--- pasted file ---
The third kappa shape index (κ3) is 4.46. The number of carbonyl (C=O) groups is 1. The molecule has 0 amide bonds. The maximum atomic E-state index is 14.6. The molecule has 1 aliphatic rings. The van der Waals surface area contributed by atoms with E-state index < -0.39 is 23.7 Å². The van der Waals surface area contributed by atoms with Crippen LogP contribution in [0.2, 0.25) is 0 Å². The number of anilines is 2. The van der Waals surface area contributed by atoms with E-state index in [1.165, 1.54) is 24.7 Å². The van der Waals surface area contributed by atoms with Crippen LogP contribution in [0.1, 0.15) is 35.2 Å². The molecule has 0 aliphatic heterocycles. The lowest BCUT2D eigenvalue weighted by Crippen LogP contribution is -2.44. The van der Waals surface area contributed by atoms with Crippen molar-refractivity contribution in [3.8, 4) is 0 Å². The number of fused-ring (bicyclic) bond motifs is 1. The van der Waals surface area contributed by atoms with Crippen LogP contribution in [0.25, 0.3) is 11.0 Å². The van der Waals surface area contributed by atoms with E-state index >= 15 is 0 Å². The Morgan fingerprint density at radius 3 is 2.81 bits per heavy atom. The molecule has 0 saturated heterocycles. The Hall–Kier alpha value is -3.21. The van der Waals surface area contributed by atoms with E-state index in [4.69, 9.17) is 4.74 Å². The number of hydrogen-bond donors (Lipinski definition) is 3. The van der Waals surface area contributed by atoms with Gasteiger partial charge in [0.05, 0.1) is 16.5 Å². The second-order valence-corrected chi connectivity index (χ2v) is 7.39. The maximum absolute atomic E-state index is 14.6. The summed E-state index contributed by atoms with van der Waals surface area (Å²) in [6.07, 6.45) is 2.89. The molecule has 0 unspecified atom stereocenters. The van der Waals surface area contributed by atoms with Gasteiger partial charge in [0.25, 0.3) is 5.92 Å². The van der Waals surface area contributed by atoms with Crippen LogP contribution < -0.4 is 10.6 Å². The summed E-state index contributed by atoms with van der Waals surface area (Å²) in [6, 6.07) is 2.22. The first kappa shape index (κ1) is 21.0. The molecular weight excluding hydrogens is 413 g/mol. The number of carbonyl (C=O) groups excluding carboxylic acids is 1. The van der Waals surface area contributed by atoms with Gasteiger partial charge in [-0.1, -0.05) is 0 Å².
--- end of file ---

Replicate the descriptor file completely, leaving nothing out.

The third kappa shape index (κ3) is 4.46. The number of carbonyl (C=O) groups is 1. The molecule has 0 amide bonds. The maximum atomic E-state index is 14.6. The molecule has 1 aliphatic rings. The van der Waals surface area contributed by atoms with E-state index < -0.39 is 23.7 Å². The van der Waals surface area contributed by atoms with Crippen LogP contribution in [0.2, 0.25) is 0 Å². The number of anilines is 2. The van der Waals surface area contributed by atoms with E-state index in [1.165, 1.54) is 24.7 Å². The van der Waals surface area contributed by atoms with Crippen LogP contribution in [0.1, 0.15) is 35.2 Å². The molecule has 0 aliphatic heterocycles. The lowest BCUT2D eigenvalue weighted by Crippen LogP contribution is -2.44. The van der Waals surface area contributed by atoms with Crippen molar-refractivity contribution in [3.8, 4) is 0 Å². The number of fused-ring (bicyclic) bond motifs is 1. The van der Waals surface area contributed by atoms with Crippen LogP contribution in [0.25, 0.3) is 11.0 Å². The van der Waals surface area contributed by atoms with E-state index >= 15 is 0 Å². The Morgan fingerprint density at radius 3 is 2.81 bits per heavy atom. The molecule has 0 saturated heterocycles. The Hall–Kier alpha value is -3.21. The van der Waals surface area contributed by atoms with E-state index in [4.69, 9.17) is 4.74 Å². The number of hydrogen-bond donors (Lipinski definition) is 3. The van der Waals surface area contributed by atoms with Gasteiger partial charge in [0.05, 0.1) is 16.5 Å². The second-order valence-corrected chi connectivity index (χ2v) is 7.39. The maximum absolute atomic E-state index is 14.6. The summed E-state index contributed by atoms with van der Waals surface area (Å²) in [6.07, 6.45) is 2.89. The molecule has 0 unspecified atom stereocenters. The van der Waals surface area contributed by atoms with Gasteiger partial charge in [0.25, 0.3) is 5.92 Å². The van der Waals surface area contributed by atoms with Crippen LogP contribution < -0.4 is 10.6 Å². The summed E-state index contributed by atoms with van der Waals surface area (Å²) in [6, 6.07) is 2.22. The first kappa shape index (κ1) is 21.0. The molecular weight excluding hydrogens is 413 g/mol. The number of carbonyl (C=O) groups excluding carboxylic acids is 1. The van der Waals surface area contributed by atoms with Gasteiger partial charge in [-0.1, -0.05) is 0 Å².